Setup a computer

A computer in AiiDA denotes any computational resource (with a batch job scheduler) on which you will run your calculations. Computers typically are clusters or supercomputers.

Remote computer requirements

Requirements for a computer are:

  • It must run a Unix-like operating system

  • It must have bash installed

  • It should have a batch scheduler installed (see here for a list of supported batch schedulers)

  • It must be accessible from the machine that runs AiiDA using one of the available transports (see below).


AiiDA will use bash on the remote computer, regardless of the default shell. Please ensure that your remote bash configuration does not load a different shell.

The first step is to choose the transport to connect to the computer. Typically, you will want to use the SSH transport, apart from a few special cases where SSH connection is not possible (e.g., because you cannot setup a password-less connection to the computer). In this case, you can install AiiDA directly on the remote cluster, and use the local transport (in this way, commands to submit the jobs are simply executed on the AiiDA machine, and files are simply copied on the disk instead of opening an SFTP connection).

If you plan to use the local transport, you can skip to the next section.

If you plan to use the SSH transport, you have to configure a password-less login from your user to the cluster. To do so type first (only if you do not already have some keys in your local ~/.ssh directory - i.e. files like

ssh-keygen -t rsa -b 4096 -m PEM


The -m PEM flag is necessary in newer versions of OpenSSL that switched to a different key format by default. As of 2019-08, the paramiko library used by AiiDA only supports the PEM format.

Then copy your keys to the remote computer (in ~/.ssh/authorized_keys) with:


replacing YOURUSERNAME and YOURCLUSTERADDRESS by respectively your username and cluster address. Finally add the following lines to ~/.ssh/config (leaving an empty line before and after):

  IdentityFile YOURRSAKEY

replacing YOURRSAKEY by the path to the rsa private key you want to use (it should look like ~/.ssh/id_rsa).


In principle you don’t have to put the IdentityFile line if you have only one rsa key in your ~/.ssh folder.

Before proceeding to setup the computer, be sure that you are able to connect to your cluster using:


without the need to type a password. Moreover, make also sure you can connect via sftp (needed to copy files). The following command:


should show you a prompt without errors (possibly with a message saying Connected to YOURCLUSTERADDRESS).


If the ssh command works, but the sftp command does not (e.g. it just prints Connection closed), a possible reason can be that there is a line in your ~/.bashrc (on the cluster) that either produces text output or an error. Remove/comment it until no output or error is produced: this should make sftp work again.

Finally, try also:


replacing QUEUE_VISUALIZATION_COMMAND by the scheduler command that prints on screen the status of the queue on the cluster (i.e. qstat for PBSpro scheduler, squeue for SLURM, etc.). It should print a snapshot of the queue status, without any errors.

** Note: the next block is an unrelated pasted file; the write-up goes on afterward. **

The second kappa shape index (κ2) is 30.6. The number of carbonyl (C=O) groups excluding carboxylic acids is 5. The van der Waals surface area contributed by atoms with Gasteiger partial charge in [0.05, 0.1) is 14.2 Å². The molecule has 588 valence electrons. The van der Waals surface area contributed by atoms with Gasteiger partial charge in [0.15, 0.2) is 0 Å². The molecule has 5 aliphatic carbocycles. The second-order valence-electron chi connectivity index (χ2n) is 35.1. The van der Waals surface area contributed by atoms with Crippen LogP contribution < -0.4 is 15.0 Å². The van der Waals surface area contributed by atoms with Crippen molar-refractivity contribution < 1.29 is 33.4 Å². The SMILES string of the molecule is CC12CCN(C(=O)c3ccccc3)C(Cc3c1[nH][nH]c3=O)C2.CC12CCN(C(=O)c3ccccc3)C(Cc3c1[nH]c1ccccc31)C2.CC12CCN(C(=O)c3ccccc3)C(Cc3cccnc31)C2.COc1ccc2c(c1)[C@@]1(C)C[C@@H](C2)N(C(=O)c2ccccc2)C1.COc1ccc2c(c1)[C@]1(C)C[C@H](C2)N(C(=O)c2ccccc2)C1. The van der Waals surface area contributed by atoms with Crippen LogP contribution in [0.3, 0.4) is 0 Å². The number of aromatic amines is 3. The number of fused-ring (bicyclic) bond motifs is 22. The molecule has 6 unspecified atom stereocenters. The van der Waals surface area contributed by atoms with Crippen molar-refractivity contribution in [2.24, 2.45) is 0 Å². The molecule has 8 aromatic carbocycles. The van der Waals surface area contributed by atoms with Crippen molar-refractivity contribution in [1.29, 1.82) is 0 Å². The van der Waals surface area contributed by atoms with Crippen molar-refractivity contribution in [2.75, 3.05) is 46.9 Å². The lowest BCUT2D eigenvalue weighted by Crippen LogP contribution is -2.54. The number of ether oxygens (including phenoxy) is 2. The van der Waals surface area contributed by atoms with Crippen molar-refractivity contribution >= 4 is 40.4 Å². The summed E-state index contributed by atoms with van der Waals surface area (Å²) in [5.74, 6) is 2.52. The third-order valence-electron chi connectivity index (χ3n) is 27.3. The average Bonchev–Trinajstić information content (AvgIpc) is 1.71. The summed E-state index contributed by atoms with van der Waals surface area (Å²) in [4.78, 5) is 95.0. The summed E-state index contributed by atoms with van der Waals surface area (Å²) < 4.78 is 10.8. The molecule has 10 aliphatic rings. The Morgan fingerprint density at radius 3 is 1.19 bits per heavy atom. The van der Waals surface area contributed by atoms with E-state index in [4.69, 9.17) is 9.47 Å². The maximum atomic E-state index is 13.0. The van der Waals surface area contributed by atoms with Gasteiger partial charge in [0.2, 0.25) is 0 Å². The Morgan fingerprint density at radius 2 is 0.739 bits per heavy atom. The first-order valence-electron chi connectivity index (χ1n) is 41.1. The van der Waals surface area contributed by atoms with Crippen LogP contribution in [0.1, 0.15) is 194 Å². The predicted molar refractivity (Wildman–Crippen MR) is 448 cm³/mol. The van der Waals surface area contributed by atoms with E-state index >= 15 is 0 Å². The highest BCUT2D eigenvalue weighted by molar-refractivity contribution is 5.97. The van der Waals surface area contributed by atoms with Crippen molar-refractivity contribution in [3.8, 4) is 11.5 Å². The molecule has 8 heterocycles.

If there are errors with the previous command, then edit your ~/.bashrc file in the remote computer and add a line at the beginning that adds the path to the scheduler commands, typically (here for PBSpro):

export PATH=$PATH:/opt/pbs/default/bin

Or, alternatively, find the path to the executables (like using which qsub).


If you need your remote .bashrc to be sourced before you execute the code (for instance to change the PATH), make sure the .bashrc file does not contain lines like:

[ -z "$PS1" ] && return


case $- in
    *i*) ;;
    *) return;;

in the beginning (these would prevent the bashrc to be executed when you ssh to the remote computer). You can check that e.g. the PATH variable is correctly set upon ssh, by typing (in your local computer):



If you need to ssh to a computer A first, from which you can then connect to computer B you wanted to connect to, you can use the proxy_command feature of ssh, that we also support in AiiDA. For more information, see Using the proxy_command option with ssh.

Computer setup and configuration

The configuration of computers happens in two steps.


The commands use some readline extensions to provide default answers, that require an advanced terminal. Therefore, run the commands from a standard terminal, and not from embedded terminals as the ones included in text editors, unless you know what you are doing. For instance, the terminal embedded in emacs is known to give problems.

  1. Setup of the computer, using the:

    verdi computer setup

    command. This command allows to create a new computer instance in the DB.


    The code will ask you a few pieces of information. At every prompt, you can type the ? character and press <enter> to get a more detailed explanation of what is being asked.


    You can press <CTRL>+C at any moment to abort the setup process. Nothing will be stored in the DB.

    Here is a list of what is asked, together with an explanation.